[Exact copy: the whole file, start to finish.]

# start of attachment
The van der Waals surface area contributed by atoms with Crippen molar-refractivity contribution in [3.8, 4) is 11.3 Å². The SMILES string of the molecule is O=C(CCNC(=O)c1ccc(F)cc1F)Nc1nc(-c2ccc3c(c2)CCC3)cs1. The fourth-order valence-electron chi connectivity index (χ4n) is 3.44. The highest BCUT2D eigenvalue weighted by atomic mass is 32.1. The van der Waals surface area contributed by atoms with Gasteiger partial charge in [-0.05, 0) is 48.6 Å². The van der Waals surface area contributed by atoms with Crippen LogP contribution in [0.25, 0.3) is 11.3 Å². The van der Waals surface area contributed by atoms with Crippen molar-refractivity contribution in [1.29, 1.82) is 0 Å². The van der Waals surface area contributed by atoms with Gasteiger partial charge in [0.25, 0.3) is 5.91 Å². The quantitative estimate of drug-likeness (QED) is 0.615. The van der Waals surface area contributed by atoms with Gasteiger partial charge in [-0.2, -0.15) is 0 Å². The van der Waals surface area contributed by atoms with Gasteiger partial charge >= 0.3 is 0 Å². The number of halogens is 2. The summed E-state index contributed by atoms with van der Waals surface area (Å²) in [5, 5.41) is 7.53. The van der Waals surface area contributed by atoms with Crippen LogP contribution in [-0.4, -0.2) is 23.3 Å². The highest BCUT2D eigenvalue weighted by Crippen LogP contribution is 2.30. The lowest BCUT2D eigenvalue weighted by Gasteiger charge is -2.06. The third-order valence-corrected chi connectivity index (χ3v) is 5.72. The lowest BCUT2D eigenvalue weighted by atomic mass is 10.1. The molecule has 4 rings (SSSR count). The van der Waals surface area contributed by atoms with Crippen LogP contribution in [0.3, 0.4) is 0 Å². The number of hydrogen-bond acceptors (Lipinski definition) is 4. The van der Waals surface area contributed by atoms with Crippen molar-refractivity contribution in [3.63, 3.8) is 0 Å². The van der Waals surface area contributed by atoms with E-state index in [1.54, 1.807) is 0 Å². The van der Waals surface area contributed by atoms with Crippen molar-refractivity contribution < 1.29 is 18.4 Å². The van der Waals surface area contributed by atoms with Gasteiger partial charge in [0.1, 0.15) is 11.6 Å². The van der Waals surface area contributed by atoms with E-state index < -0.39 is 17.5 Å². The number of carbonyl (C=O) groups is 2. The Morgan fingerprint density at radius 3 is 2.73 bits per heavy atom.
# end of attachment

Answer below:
The van der Waals surface area contributed by atoms with Crippen molar-refractivity contribution in [3.8, 4) is 11.3 Å². The SMILES string of the molecule is O=C(CCNC(=O)c1ccc(F)cc1F)Nc1nc(-c2ccc3c(c2)CCC3)cs1. The fourth-order valence-electron chi connectivity index (χ4n) is 3.44. The highest BCUT2D eigenvalue weighted by atomic mass is 32.1. The van der Waals surface area contributed by atoms with Gasteiger partial charge in [-0.05, 0) is 48.6 Å². The van der Waals surface area contributed by atoms with Crippen LogP contribution in [0.25, 0.3) is 11.3 Å². The van der Waals surface area contributed by atoms with Crippen molar-refractivity contribution in [1.29, 1.82) is 0 Å². The van der Waals surface area contributed by atoms with Gasteiger partial charge in [0.25, 0.3) is 5.91 Å². The quantitative estimate of drug-likeness (QED) is 0.615. The van der Waals surface area contributed by atoms with Gasteiger partial charge in [-0.2, -0.15) is 0 Å². The van der Waals surface area contributed by atoms with Gasteiger partial charge >= 0.3 is 0 Å². The number of halogens is 2. The summed E-state index contributed by atoms with van der Waals surface area (Å²) in [5, 5.41) is 7.53. The van der Waals surface area contributed by atoms with Crippen LogP contribution in [-0.4, -0.2) is 23.3 Å². The highest BCUT2D eigenvalue weighted by Crippen LogP contribution is 2.30. The lowest BCUT2D eigenvalue weighted by Gasteiger charge is -2.06. The third-order valence-corrected chi connectivity index (χ3v) is 5.72. The lowest BCUT2D eigenvalue weighted by atomic mass is 10.1. The molecule has 4 rings (SSSR count). The van der Waals surface area contributed by atoms with Crippen LogP contribution in [0.3, 0.4) is 0 Å². The number of hydrogen-bond acceptors (Lipinski definition) is 4. The van der Waals surface area contributed by atoms with Crippen molar-refractivity contribution in [3.63, 3.8) is 0 Å². The van der Waals surface area contributed by atoms with E-state index in [1.54, 1.807) is 0 Å². The van der Waals surface area contributed by atoms with Crippen molar-refractivity contribution < 1.29 is 18.4 Å². The van der Waals surface area contributed by atoms with Gasteiger partial charge in [0.1, 0.15) is 11.6 Å². The van der Waals surface area contributed by atoms with E-state index < -0.39 is 17.5 Å². The number of carbonyl (C=O) groups is 2. The Morgan fingerprint density at radius 3 is 2.73 bits per heavy atom.